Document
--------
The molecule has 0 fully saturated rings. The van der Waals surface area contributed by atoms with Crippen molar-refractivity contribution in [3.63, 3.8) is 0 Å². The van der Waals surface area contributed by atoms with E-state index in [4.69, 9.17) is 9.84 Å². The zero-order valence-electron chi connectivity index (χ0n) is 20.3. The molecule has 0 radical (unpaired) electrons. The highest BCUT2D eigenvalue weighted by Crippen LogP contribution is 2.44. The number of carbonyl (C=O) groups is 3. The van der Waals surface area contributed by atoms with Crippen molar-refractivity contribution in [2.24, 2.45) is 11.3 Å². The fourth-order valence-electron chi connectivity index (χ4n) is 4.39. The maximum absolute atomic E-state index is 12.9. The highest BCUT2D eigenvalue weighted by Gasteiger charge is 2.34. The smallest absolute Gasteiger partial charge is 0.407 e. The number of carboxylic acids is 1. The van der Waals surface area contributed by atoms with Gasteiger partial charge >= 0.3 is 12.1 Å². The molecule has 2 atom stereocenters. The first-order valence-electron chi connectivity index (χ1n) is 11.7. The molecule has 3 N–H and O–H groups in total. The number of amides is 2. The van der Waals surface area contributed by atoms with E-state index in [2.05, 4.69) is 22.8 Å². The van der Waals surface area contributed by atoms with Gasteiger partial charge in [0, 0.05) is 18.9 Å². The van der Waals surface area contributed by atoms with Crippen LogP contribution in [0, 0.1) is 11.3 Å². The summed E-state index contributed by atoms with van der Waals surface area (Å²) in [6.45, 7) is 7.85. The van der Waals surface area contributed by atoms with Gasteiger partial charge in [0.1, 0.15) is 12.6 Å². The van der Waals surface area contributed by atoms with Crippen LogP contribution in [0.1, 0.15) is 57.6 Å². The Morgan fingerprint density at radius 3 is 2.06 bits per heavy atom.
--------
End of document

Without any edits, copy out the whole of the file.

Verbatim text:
The molecule has 0 fully saturated rings. The van der Waals surface area contributed by atoms with Crippen molar-refractivity contribution in [3.63, 3.8) is 0 Å². The van der Waals surface area contributed by atoms with E-state index in [4.69, 9.17) is 9.84 Å². The zero-order valence-electron chi connectivity index (χ0n) is 20.3. The molecule has 0 radical (unpaired) electrons. The highest BCUT2D eigenvalue weighted by Crippen LogP contribution is 2.44. The number of carbonyl (C=O) groups is 3. The van der Waals surface area contributed by atoms with Crippen molar-refractivity contribution in [2.24, 2.45) is 11.3 Å². The fourth-order valence-electron chi connectivity index (χ4n) is 4.39. The maximum absolute atomic E-state index is 12.9. The highest BCUT2D eigenvalue weighted by Gasteiger charge is 2.34. The smallest absolute Gasteiger partial charge is 0.407 e. The number of carboxylic acids is 1. The van der Waals surface area contributed by atoms with Gasteiger partial charge >= 0.3 is 12.1 Å². The molecule has 2 atom stereocenters. The first-order valence-electron chi connectivity index (χ1n) is 11.7. The molecule has 3 N–H and O–H groups in total. The number of amides is 2. The van der Waals surface area contributed by atoms with E-state index in [2.05, 4.69) is 22.8 Å². The van der Waals surface area contributed by atoms with Gasteiger partial charge in [0, 0.05) is 18.9 Å². The van der Waals surface area contributed by atoms with Crippen LogP contribution in [0, 0.1) is 11.3 Å². The summed E-state index contributed by atoms with van der Waals surface area (Å²) in [6.45, 7) is 7.85. The van der Waals surface area contributed by atoms with Gasteiger partial charge in [0.1, 0.15) is 12.6 Å². The van der Waals surface area contributed by atoms with Crippen LogP contribution in [0.1, 0.15) is 57.6 Å². The Morgan fingerprint density at radius 3 is 2.06 bits per heavy atom.